Beliefnet
Beliefnet's Winter Olympics 2002 coverage is sponsored by Guideposts, a source for true stories of hope and inspiration.

Catriona LeMay DoanOn the eve of the Winter Games, there is no bigger favorite than speed skater Catriona LeMay Doan. Only a few weeks ago, she led Canada to a sweep at the world sprint championships. She's coming off a 2000 season that saw her named Canada's female athlete of the year.

For a less experienced athlete, perhaps a less spiritual one, this could be troublesome. Few things are as stressful as coming into the Olympics as the definitive favorite, especially in a race where one slip can be disastrous. Remember Dan Jansen?

But this speed skater has a quiet confidence. She's been to the top of the mountain before and struggled to return there again. A born-again Christian, Le May Doan says that her belief in Jesus steadies her on and off the ice.

In the 1994 Winter Games in Lillehammer, Norway. LeMay Doan was one of the favorites in the 500 meters, the race that has become her specialty. But she caught an edge and fell, losing the race and any chance at a medal. That race undermined her confidence until she turned to Christ.

"No matter how I do, Jesus has given me a peace about my sport," she says. "He's always going to be with me to direct me in my life."

Four years later, at Nagano, Japan, LeMay Doan rebounded to win the gold in the 500 meters and the bronze in the women's 1,000. Even though she had proven herself, such success inexplicably led to a prolonged slump, and another test of her faith.

In the year following the '98 Games, the Saskatchewan native found herself losing to competitors she had easily beaten weeks before. In the year after Nagano, she didn't win a single event.

"I was always second, third or fourth," LeMay Doan says. "In spite of how people looked at me, or how the media or other skaters perceived me, to go out there and race took patience and humility for me to deal with everything."

Once again her faith and reading the Bible gave her a perspective on sport and life.

"Humility played a role in my response because I was OK with not winning the races," she says. "My perspective on this comes from my faith in God. Not placing first didn't mean I was any less of an athlete than anybody else and I didn't envy or get mad at the people who were beating me. Of course, I wanted to beat them, but they were skating better."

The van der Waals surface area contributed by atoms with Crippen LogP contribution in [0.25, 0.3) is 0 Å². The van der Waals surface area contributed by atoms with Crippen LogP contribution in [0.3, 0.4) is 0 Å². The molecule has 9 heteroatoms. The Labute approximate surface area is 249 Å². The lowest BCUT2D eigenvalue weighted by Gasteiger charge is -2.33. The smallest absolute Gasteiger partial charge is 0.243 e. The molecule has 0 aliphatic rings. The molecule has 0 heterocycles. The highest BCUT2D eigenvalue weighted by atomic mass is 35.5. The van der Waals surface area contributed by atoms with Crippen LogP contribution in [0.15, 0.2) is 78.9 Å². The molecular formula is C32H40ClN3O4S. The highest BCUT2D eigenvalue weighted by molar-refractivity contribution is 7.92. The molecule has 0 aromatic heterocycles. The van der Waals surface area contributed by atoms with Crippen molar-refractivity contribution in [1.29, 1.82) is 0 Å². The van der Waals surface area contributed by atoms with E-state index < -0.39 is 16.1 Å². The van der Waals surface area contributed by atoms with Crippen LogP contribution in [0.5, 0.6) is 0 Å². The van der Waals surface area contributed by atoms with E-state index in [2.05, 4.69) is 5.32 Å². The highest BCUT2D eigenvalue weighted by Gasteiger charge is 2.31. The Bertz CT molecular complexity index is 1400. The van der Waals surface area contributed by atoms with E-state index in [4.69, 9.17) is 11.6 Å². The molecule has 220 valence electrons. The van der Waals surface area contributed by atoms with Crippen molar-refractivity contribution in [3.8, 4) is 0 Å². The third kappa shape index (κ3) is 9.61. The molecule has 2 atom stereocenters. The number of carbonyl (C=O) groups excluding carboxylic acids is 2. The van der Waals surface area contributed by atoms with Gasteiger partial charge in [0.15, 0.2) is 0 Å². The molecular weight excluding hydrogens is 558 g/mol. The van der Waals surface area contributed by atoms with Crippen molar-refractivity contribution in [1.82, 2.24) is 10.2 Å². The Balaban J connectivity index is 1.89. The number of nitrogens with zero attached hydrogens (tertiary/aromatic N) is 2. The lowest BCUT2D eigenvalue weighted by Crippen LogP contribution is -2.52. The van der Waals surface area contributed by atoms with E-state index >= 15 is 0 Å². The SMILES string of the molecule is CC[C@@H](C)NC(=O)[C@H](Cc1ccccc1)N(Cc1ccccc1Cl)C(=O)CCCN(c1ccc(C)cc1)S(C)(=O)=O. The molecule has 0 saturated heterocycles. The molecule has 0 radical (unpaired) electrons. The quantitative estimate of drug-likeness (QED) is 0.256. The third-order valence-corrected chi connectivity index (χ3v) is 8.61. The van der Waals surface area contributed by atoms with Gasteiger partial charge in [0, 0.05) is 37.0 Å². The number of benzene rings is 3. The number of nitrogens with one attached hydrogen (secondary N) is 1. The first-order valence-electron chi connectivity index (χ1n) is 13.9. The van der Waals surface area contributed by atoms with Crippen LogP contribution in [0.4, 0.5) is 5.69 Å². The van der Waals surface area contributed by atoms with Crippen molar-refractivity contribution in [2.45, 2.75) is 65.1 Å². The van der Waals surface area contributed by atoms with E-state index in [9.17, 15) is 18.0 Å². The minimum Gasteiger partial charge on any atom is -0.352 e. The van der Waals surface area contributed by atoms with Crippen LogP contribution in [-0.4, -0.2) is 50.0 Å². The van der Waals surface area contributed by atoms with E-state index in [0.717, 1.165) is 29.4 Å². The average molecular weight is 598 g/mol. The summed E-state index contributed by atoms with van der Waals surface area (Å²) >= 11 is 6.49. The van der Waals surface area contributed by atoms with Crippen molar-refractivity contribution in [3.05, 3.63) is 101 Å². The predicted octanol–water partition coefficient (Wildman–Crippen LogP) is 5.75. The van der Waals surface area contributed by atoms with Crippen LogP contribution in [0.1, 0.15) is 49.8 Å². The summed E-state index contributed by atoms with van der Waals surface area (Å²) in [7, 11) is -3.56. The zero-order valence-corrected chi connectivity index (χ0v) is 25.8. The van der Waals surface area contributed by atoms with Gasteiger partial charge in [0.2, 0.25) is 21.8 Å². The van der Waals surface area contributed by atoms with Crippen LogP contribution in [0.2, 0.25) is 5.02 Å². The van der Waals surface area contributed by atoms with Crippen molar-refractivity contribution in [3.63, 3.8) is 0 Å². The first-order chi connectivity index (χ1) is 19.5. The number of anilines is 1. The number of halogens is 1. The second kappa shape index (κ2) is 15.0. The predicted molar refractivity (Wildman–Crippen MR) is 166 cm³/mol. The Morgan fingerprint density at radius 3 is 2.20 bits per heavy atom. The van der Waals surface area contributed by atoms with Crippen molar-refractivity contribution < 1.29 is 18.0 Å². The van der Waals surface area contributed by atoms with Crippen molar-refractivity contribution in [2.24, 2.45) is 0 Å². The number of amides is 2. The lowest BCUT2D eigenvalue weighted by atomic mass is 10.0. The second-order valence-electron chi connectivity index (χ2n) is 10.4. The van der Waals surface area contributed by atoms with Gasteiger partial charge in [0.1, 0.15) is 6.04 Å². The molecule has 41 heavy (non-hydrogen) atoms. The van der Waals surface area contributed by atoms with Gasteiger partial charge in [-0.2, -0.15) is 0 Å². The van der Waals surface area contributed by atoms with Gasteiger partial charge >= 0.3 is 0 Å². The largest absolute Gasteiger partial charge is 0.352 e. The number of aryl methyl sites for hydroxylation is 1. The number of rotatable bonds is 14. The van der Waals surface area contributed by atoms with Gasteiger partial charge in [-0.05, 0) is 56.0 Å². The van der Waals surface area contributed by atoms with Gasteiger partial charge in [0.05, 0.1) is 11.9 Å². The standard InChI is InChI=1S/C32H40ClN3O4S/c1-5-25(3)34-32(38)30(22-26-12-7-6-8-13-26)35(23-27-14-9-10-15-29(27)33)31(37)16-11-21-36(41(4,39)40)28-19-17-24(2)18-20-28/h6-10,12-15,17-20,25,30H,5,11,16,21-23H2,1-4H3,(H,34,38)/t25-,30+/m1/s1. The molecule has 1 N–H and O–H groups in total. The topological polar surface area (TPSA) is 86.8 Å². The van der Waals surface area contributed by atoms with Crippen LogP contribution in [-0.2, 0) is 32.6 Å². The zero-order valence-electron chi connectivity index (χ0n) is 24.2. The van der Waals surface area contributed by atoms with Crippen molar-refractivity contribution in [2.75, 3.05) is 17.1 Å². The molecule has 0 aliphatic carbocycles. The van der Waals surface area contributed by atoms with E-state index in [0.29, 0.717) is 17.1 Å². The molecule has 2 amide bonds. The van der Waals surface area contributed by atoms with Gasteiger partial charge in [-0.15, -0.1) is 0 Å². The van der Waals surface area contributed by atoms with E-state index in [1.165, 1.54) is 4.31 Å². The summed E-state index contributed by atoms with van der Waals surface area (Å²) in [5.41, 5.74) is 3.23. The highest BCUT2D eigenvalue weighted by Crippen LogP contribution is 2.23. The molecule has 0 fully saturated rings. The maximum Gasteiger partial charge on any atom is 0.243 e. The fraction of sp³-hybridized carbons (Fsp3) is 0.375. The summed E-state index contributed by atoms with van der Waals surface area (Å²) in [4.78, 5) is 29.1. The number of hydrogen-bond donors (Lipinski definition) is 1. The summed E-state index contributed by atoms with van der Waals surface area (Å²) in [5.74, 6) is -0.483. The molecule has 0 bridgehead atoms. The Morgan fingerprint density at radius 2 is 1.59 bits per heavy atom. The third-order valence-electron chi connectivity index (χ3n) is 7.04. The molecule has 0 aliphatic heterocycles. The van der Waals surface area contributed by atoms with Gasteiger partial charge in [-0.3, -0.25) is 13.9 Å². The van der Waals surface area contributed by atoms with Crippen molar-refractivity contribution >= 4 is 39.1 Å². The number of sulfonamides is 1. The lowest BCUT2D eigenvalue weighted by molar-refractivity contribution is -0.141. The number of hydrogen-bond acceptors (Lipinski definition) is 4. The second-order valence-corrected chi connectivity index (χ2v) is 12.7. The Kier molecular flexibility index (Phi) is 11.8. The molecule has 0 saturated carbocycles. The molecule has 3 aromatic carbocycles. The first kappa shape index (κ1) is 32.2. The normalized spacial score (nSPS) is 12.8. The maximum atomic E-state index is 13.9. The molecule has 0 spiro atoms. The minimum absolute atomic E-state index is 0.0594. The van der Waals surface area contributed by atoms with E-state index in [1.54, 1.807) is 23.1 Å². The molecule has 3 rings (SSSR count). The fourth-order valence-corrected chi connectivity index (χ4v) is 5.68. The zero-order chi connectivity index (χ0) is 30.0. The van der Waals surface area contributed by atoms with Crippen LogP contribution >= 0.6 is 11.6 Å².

Today, the 31-year-old LeMay Doan maintains that her post-Olympic slump was a blessing in disguise. Coming to Salt Lake, she has won 9 of 10 races and twice set world records in the 500 meters.

"I never broke under the pressure during the entire season," she told the Toronto Star. "I was consistent and for me that's an accomplishment. It's harder to do that than have a good race here and there."

In addition, she and the rest of the Canadian team have been surprisingly hospitable. Two months ago, they invited U.S. men's speed skater Casey FitzRandolph to train at their home skating headquarters, the Calgary Olympic Oval, considered by many to be the fastest long track in the world. That would be akin to the Austrian ski team taking Picabo Street under their wing or the Canadian hockey team willing to split the practice ice with the rival Czechs or Americans. FitzRandolph is one of favorites in the men's sprints.

"I've been accused of not being aggressive and competitive enough," says LeMay Doan, who will be Canada's flag-bearer in the Opening Ceremonies. "But it's a fine line. between being cocky and being confident. I go out and skate, and I'm proud of myself and my abilities, but I'm not boasting to anybody."

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